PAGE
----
True confessions: I had never read a novel by Beverly Lewis, but now I understand their charms. In this first in a new series, Lewis introduces members of the Bylers, an Amish family being torn asunder by father Judah's silence and mother Lettie's erratic behavior. All this happens when eldest daughter Grace most needs her mother's advice about love. Meanwhile in Virginia, 24-year-old Heather Nelson has just been diagnosed with advanced cancer of the type that killed her mother. Lewis loosely ties these plot threads together and leaves enough hanging that readers will want to come back for Book Two.
An interior designer has the chance to renovate an old family home in a dying Southern hamlet, but taking the job means leaving, at least temporarily, her home and husband in Atlanta. She's eager for the change, because her marriage is unhappy and she's going through a mid-life crisis. She hopes the project will give her a chance to establish her own identity. While rebuilding the house she uncovers long-buried secrets that some want kept hidden. The book combines mild suspense with a multi-generational family drama rooted in modern Southern history and culture.
The book begins at a wedding, with the widowed mother of three 20-something daughters marrying a much younger man and heading to Europe. Tara, the oldest and most responsible daughter, decides to pursue her dream of returning to her birthplace in California. She takes her youngest sister with her-and hopes the middle one will follow. Once there she gets a job, they get a cute cottage on the ocean, and they discover that their father wasn't always the super man they remembered. Since this is Christian chick lit, Tara finds love but its path is crooked. She discovers faith and learns to trust and forgive.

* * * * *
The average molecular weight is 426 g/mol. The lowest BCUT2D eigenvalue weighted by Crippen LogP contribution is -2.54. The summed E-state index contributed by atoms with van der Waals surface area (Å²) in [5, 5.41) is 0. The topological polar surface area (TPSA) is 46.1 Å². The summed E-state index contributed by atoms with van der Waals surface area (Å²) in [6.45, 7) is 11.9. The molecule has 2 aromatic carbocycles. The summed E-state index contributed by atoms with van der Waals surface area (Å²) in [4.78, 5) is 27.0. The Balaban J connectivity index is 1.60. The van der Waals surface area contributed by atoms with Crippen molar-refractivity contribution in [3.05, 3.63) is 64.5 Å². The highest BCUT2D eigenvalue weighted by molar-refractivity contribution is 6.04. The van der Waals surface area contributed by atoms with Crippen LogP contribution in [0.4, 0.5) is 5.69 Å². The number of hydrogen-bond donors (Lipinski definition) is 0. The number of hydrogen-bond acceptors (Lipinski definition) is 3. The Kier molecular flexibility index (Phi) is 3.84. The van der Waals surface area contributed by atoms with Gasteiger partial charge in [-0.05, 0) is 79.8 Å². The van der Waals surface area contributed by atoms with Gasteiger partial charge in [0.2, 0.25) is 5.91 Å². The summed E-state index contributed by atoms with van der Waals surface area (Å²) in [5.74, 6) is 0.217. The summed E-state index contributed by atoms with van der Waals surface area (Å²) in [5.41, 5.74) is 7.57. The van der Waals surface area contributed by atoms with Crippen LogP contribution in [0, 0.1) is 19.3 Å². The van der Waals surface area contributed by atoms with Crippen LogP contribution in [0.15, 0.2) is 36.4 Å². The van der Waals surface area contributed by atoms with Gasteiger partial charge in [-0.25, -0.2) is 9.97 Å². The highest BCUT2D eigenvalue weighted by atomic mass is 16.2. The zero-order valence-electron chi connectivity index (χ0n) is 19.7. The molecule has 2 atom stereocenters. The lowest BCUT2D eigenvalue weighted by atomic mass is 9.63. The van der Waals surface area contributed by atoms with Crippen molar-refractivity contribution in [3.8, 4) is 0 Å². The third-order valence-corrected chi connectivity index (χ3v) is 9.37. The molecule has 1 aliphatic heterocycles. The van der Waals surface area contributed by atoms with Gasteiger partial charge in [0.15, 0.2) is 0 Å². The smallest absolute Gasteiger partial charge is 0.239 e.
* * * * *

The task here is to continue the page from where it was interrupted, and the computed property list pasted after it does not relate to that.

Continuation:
From the moment in the first chapter when Marine One crashes during a thunderstorm, killing the president as he heads to a mysterious meeting at Camp David, this fast-paced courtroom/techno/political thriller doesn't let up. Was the crash due to the lousy weather, an assassination, pilot error, a defect in the helicopter? The helicopter's French manufacturer hires attorney Mike Nolan to defend it against a lawsuit brought by the widows of the men killed in the copter. He has to fight in the courtroom and the court of public opinion, where ambitious politicians and lawyers hope to cash in on the president's death.
Tricia Goyer's Blue Like Play Dough (Multnomah, 2009) is a memoir of her life as a mom. It isn't a how-to of being a good mom with lists of action steps to take, but the story of a gracious God using motherhood to shape the author into the image of Christ. Goyer shares joys and trials from her own life, beginning with her becoming pregnant as an unwed senior in high school. From that difficult beginning, through bouts of perfectionism, busyness, and illness, Goyer realizes that "only when I depend on my connection with Jesus can I do the things he asks." She shows through revealing anecdotes that "the perfection I long for will never be found in the place I live and parent and strive," but in Christ.